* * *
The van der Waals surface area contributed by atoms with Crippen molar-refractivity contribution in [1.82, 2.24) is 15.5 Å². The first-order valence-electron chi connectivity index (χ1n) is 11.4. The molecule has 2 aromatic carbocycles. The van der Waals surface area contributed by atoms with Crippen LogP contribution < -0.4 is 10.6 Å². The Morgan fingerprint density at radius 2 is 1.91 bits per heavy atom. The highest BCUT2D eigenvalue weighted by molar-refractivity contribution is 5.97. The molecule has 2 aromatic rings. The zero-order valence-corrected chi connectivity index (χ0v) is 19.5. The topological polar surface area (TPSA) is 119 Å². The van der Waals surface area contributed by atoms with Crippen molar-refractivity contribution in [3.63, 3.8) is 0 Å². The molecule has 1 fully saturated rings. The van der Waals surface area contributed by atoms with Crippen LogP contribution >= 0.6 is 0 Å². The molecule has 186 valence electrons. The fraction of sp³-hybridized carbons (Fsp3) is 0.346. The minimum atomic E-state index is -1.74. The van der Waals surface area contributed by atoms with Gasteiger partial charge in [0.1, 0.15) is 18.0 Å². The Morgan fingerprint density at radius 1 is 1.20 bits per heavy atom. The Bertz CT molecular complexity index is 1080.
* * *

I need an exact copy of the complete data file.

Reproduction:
The van der Waals surface area contributed by atoms with Crippen molar-refractivity contribution in [1.82, 2.24) is 15.5 Å². The first-order valence-electron chi connectivity index (χ1n) is 11.4. The molecule has 2 aromatic carbocycles. The van der Waals surface area contributed by atoms with Crippen LogP contribution < -0.4 is 10.6 Å². The Morgan fingerprint density at radius 2 is 1.91 bits per heavy atom. The highest BCUT2D eigenvalue weighted by molar-refractivity contribution is 5.97. The molecule has 2 aromatic rings. The zero-order valence-corrected chi connectivity index (χ0v) is 19.5. The topological polar surface area (TPSA) is 119 Å². The van der Waals surface area contributed by atoms with Crippen molar-refractivity contribution in [3.63, 3.8) is 0 Å². The molecule has 1 fully saturated rings. The van der Waals surface area contributed by atoms with Crippen LogP contribution >= 0.6 is 0 Å². The molecule has 186 valence electrons. The fraction of sp³-hybridized carbons (Fsp3) is 0.346. The minimum atomic E-state index is -1.74. The van der Waals surface area contributed by atoms with Gasteiger partial charge in [0.1, 0.15) is 18.0 Å². The Morgan fingerprint density at radius 1 is 1.20 bits per heavy atom. The Bertz CT molecular complexity index is 1080.